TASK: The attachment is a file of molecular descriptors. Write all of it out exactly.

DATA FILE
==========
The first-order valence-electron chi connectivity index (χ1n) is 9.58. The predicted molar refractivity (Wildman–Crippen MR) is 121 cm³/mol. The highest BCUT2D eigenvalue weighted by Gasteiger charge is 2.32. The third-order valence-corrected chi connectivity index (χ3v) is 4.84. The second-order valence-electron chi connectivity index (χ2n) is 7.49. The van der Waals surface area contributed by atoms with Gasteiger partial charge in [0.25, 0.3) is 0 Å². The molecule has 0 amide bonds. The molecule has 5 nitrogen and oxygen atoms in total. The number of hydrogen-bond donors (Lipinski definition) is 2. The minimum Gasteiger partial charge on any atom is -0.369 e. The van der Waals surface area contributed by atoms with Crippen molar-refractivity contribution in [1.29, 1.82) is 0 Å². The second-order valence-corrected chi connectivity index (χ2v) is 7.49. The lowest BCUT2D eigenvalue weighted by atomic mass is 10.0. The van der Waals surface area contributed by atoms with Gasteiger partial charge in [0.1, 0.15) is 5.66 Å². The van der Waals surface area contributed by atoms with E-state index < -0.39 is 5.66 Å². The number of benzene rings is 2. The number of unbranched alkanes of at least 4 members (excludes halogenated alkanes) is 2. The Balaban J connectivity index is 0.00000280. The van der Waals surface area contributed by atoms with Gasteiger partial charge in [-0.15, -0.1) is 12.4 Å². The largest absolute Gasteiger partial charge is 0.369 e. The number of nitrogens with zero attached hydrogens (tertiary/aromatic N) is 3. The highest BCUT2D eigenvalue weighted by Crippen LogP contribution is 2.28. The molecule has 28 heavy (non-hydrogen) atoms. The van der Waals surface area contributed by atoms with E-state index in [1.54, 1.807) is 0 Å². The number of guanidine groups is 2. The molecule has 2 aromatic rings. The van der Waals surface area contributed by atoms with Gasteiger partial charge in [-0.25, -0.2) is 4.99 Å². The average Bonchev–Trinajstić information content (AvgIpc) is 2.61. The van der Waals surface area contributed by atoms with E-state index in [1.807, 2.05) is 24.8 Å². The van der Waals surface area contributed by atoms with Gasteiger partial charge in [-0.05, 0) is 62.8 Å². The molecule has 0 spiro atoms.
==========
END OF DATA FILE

The first-order valence-electron chi connectivity index (χ1n) is 9.58. The predicted molar refractivity (Wildman–Crippen MR) is 121 cm³/mol. The highest BCUT2D eigenvalue weighted by Gasteiger charge is 2.32. The third-order valence-corrected chi connectivity index (χ3v) is 4.84. The second-order valence-electron chi connectivity index (χ2n) is 7.49. The van der Waals surface area contributed by atoms with Gasteiger partial charge in [0.25, 0.3) is 0 Å². The molecule has 0 amide bonds. The molecule has 5 nitrogen and oxygen atoms in total. The number of hydrogen-bond donors (Lipinski definition) is 2. The minimum Gasteiger partial charge on any atom is -0.369 e. The van der Waals surface area contributed by atoms with Crippen molar-refractivity contribution in [1.29, 1.82) is 0 Å². The second-order valence-corrected chi connectivity index (χ2v) is 7.49. The lowest BCUT2D eigenvalue weighted by atomic mass is 10.0. The van der Waals surface area contributed by atoms with Gasteiger partial charge in [0.1, 0.15) is 5.66 Å². The van der Waals surface area contributed by atoms with E-state index < -0.39 is 5.66 Å². The number of benzene rings is 2. The number of unbranched alkanes of at least 4 members (excludes halogenated alkanes) is 2. The Balaban J connectivity index is 0.00000280. The van der Waals surface area contributed by atoms with Gasteiger partial charge in [-0.15, -0.1) is 12.4 Å². The largest absolute Gasteiger partial charge is 0.369 e. The number of nitrogens with zero attached hydrogens (tertiary/aromatic N) is 3. The highest BCUT2D eigenvalue weighted by Crippen LogP contribution is 2.28. The molecule has 28 heavy (non-hydrogen) atoms. The van der Waals surface area contributed by atoms with E-state index in [1.54, 1.807) is 0 Å². The number of guanidine groups is 2. The molecule has 2 aromatic rings. The van der Waals surface area contributed by atoms with Gasteiger partial charge in [-0.25, -0.2) is 4.99 Å². The average Bonchev–Trinajstić information content (AvgIpc) is 2.61. The van der Waals surface area contributed by atoms with E-state index in [1.807, 2.05) is 24.8 Å². The van der Waals surface area contributed by atoms with Gasteiger partial charge in [-0.05, 0) is 62.8 Å². The molecule has 0 spiro atoms.